When the rocket accelerates in space does its trajectory which is an ellipse change in size and not the focal points because the Earth is still in one of two and also the current height doesn't increase, right?
Yes the Earth's centre of mass remains the ellipse's focus that is closest to the rocket's trajectory. The ellipse changes in both shape and size as the speed increases. When the rocket accelerates past escape velocity the trajectory changes from an ellipse to a hyperbola, so it ceases to be an orbit.
I don't know what you mean by "the current height".
When a rocket accelerates (in any direction, not just in the direction of travel), its new path will share the following characteristics:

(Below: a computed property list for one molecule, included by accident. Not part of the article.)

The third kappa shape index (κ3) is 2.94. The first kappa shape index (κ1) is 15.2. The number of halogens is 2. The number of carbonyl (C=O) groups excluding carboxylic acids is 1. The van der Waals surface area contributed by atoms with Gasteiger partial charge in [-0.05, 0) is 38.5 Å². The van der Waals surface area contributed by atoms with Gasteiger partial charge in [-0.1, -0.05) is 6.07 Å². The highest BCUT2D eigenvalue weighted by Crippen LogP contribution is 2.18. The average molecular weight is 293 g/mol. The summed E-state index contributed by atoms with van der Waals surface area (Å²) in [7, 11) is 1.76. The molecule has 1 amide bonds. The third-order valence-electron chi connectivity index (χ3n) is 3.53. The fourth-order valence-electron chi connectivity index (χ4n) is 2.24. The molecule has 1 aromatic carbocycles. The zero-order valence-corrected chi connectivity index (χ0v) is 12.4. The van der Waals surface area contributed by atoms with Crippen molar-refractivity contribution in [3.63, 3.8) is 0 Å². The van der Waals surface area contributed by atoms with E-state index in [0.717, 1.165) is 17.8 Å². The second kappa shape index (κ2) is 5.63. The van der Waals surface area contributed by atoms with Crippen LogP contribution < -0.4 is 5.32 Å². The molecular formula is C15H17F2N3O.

1) The new ellipse (or hyperbola) will intersect with the old one at the location where the acceleration was applied, so yes, the height at that location in the orbit will remain unchanged
2) The Earth (or body being orbited) will still be a focus, yes.
There's no requirement for the second focus to remain fixed though, and in general the second one will move (aside from a pure inclination change while at either periapse or apoapse)
If you're curious to play around with orbits, the game Kerbal Space Program is a really good way to get a feel for how orbits behave when you thrust in various directions, and how to maneuver in space. It does strictly two body mechanics (using patched conics with spheres of influence to handle travel between different bodies), but it's great for at least getting a feel for the basics, and it does so in a much more intuitive way than just looking at the math in my opinion.